Communities share the Atlantic, but prize their distinction

THE BEACH BEAT

July 11, 1993|By Audrey Haar | Audrey Haar,Staff Writer

Tourists flock to this stretch of the Atlantic Ocean for the delights and diversions of the beach. While the area beaches share the same body of water, each has its own flavor.

Spend a day at Assateague Island or travel a few miles north to Bethany, Dewey or Rehoboth Beach, Del., and it is startling to see how independent each community is.

If you are in Ocean City for more than a few days, it's worth packing up the sand chairs and cooler in the car and taking a day trip to some of the neighboring beaches. You'll find that even the sand on each beach has a different texture.

If you find this surprising, check out the sand display at the Ocean City Life Saving Station Museum near the inlet on the boardwalk. There you can compare the Ocean City sand to 88 sands from around the world.

Ocean City

Ocean City has long been a popular vacation resort for Baltimore and Washington, but look out. Yankees from New York and New Jersey have started heading south in increasing numbers. They say the beaches here are larger and less congested than those at the Jersey shore.

This year the resort was also advertised in Canada, and it is not unusual to see cars from that other North American country around town. It is easy to understand why the Northerners are making lengthy journeys to visit Ocean City. Not many resorts have 10.5 miles of beaches patrolled by lifeguards.

The Ocean City lifeguards are on duty daily during the summer season from 10 a.m. to 5:30 p.m.

While their primary duty is to guard the beaches, lifeguards can also provide the lowdown on water tides and currents. "A lot of times people are embarrassed to ask lifeguards about the conditions of the water," says Lt. Edward Kovacs of the Ocean City Beach Patrol.

He points out that the ocean is an active body of water that is constantly changing. "A lot of times people aren't aware of the hazards," says Lieutenant Kovacs.

If you arrive at the beach without chairs and umbrellas, there are 137 rental stands on the beach. Rental prices vary. Want to remember your vacation? Have your photo taken on the beach. The photographers who canvas the beach are known as "scopers" and will take photos, which are eventually mounted in a small plastic telescope viewer.

There are three businesses in town competing for those $3.25 sales, and it happens that all three owners share the same last name -- Ferrante. Brothers Greg and Todd and Greg's wife, Katie Ferrante, have three independent businesses. "We are as competitive as we can be," says Greg Ferrante.

Those looking for a respite from the sun and fun of the beach can take a stroll on the 2.9 miles of boardwalk. There are plenty of diversions such as amusements, shops, refreshment stands and full-service restaurants.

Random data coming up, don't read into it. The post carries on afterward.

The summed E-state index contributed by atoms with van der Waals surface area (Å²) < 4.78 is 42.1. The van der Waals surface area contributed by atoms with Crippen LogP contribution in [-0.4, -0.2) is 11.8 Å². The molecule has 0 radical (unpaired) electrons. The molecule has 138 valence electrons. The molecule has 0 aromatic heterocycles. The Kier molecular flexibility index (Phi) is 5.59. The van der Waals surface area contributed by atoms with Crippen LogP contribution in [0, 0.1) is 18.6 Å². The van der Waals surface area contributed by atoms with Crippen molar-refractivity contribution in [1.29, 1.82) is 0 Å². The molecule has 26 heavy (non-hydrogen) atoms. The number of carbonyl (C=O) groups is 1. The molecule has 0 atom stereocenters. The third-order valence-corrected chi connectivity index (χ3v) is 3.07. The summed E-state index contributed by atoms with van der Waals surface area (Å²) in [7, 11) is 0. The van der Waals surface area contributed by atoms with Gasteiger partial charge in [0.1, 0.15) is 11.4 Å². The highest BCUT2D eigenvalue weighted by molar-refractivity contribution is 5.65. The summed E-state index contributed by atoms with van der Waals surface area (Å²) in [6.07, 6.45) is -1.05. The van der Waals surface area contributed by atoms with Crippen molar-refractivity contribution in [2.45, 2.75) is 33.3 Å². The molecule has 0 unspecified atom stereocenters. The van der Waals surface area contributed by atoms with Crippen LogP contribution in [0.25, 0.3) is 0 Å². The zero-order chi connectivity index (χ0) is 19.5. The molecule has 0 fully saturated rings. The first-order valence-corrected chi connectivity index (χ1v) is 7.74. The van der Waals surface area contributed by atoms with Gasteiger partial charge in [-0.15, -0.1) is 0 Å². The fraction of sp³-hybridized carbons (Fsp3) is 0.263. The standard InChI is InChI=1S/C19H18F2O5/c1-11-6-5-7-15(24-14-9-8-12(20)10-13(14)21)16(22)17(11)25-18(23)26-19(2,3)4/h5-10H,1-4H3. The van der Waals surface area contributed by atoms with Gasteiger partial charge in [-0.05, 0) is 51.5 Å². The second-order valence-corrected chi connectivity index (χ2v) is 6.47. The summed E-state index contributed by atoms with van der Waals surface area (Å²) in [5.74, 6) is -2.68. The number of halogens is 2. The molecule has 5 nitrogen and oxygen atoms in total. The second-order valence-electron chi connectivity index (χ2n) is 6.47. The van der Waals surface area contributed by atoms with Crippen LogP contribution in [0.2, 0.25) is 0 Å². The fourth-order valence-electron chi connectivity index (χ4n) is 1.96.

Information: Call Ocean City Visitor Information at (410) 289-8181 or (800) OC-OCEAN.

Assateague Island

There are two beach areas on the Maryland side of Assateague. The busier one, Assateague State Park which is owned and operated by the state, has a lively concession area. Next door at the beach area maintained by the National Park Service, the atmosphere is quieter.

Both the state and national parks at Assateague have beaches monitored by lifeguards.

In addition to wide sandy beaches, Assateague offers a natural setting that is an alternative to the urban atmosphere of Ocean City. Instead of buildings, the beach at Assateague is decorated with sand dunes, birds and wild ponies.

The state park area has a concession area with a convenience store that has ice cream, cold drinks and sundries in addition to rental beach chairs and umbrellas. You can also buy deli and grilled sandwiches in this air-conditioned oasis. Cash-poor tourists should note that credit cards are accepted.

The bathhouse has a roomy changing facility with showers and coin lockers. For a quick rinse off, there are also outdoor showers.

If you are planning a picnic on the beach, bring a trash bag and plan on taking your litter with you when you leave because the state park no longer provides trash receptacles.

Originally designed to save the state money and free park employees from trash duty, the policy has had the added benefit of motivating people to pitch in and help take care of the park, says Ranger Kevin Farley.

At the national park, there are lifeguards and picnic facilities at North Ocean Beach. Bring your own food and beach supplies because there aren't any vendors here. Keeping with the natural setting of the park, there is a rustic bathhouse that has outdoor showers and changing rooms inside.

Information: To get to Assateague, take U.S. 50, turn south on Route 611.

Assateague State Park, (410) 641-2120. Beach area open 8 a.m. to sunset. Lifeguards on duty 10 a.m. to 5 p.m. Fee: $2 per person, half price on Wednesdays, free admission for children in car seats and seniors age 62 and over.

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